Slips and Falls on Municipal Property
Municipal property carries expectations of care and general upkeep. When it is the site of a slip and fall injury, an individual should rightly be concerned about whether the municipality fulfilled its duties in keeping the property safe. There might be issues of disrepair or the failure to clear ice and snow. Even if the injured person is unsure of who was at fault, they should seek out a free no-obligation legal consultation with Futerman Partners LLP to explore their options and protect their rights.
Sidewalks are common sites of slips and falls and thus, injuries. However, it is not well known that an injured person, who is injured by ice and snow on a municipal sidewalk, must notify the municipality within a very short time frame, to preserve their right to seek compensation. In many cases, the injured person has only a matter of days from the time of the slip and fall to give written notice to municipal authorities; that differs from injuries occurring on private and commercial property and forms an integral part of any successful claim.
The law exists to protect municipalities from frivolous lawsuits and unscrupulous individuals who would see compensation awarded through fraud as a victimless crime. In cases of a catastrophic injury or other extenuating circumstances, the brief window for notification could be deemed unreasonable in certain cases and extended.
However, what defines a reasonable excuse for failing to meet the deadline can be a source of much scrutiny from the municipality. An injured person will need the help of a legal team that specializes in such claims, to monitor the medical condition and examinations and to garner evidence that might be a valid reason for missing the deadline.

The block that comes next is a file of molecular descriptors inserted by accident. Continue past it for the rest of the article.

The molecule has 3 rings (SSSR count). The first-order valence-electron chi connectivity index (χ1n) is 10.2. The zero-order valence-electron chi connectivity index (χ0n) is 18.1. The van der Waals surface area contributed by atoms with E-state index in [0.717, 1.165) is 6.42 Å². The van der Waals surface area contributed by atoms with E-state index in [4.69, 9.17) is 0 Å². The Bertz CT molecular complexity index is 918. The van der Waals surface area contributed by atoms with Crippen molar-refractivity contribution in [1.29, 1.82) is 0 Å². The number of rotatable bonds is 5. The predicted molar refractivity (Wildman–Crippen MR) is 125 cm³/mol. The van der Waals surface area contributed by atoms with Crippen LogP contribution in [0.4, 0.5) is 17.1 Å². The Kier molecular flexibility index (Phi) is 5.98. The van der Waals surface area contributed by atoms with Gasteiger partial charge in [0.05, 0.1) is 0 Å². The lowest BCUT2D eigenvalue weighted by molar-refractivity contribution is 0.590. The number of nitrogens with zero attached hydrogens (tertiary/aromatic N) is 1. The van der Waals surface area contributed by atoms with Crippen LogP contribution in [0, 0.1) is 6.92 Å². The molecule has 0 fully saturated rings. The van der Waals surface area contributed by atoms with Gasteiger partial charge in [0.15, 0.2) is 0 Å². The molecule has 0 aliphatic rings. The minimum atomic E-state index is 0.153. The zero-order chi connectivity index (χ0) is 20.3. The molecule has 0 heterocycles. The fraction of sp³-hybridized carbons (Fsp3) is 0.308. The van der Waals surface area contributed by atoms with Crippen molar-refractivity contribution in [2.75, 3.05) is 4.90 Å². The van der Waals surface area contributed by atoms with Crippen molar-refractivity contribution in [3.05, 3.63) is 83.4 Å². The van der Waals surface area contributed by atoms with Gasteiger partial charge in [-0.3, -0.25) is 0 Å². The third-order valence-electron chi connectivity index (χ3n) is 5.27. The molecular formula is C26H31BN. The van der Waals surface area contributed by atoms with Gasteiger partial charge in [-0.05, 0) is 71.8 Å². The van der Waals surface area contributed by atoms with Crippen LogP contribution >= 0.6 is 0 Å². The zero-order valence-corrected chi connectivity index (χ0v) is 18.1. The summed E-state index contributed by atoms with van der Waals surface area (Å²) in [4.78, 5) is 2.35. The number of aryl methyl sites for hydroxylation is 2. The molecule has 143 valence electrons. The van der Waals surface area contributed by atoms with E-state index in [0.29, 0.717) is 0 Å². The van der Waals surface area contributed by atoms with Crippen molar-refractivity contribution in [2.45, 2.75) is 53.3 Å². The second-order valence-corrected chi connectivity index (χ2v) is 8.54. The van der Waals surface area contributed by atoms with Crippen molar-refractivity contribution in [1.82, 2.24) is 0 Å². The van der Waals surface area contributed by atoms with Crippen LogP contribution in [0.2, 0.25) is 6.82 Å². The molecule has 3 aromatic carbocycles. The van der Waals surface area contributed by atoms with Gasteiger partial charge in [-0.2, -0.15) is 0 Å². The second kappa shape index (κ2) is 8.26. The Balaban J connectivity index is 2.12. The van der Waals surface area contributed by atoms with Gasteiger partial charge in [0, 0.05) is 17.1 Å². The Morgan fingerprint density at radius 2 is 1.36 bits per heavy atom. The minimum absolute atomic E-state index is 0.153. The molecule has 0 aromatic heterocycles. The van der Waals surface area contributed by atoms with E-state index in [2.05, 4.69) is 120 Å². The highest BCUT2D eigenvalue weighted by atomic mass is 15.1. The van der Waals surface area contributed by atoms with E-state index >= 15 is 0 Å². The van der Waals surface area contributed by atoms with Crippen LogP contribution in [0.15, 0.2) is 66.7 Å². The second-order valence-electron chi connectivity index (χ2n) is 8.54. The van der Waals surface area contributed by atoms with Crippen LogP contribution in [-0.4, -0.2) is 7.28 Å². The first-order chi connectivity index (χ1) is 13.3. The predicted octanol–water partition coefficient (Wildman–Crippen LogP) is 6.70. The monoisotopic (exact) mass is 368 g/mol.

Beyond the strict timeline, an injured person may also have to establish “gross negligence” on the part of the municipality, which is a higher standard than for similar accidents on private property. Safety inspections and maintenance standards can differ among the different types of properties; this is the case because the municipality’s staff generally have to cover a large territory and might not be liable for damages, if they fail to respond immediately to a potential problem. The test for “gross negligence”, in a case involving snow and ice on a municipal sidewalk, is determined on a case by case basis and courts have declared that the standard must be viewed through a lens of common sense.
If you’ve suffered an injury as a result of a slip and fall on municipal sidewalk due to ice and snow or an issue of disrepair, it is important to contact a legal representative right away. In municipal-property cases timing and an experienced personal injury lawyer are critical to a successful claim.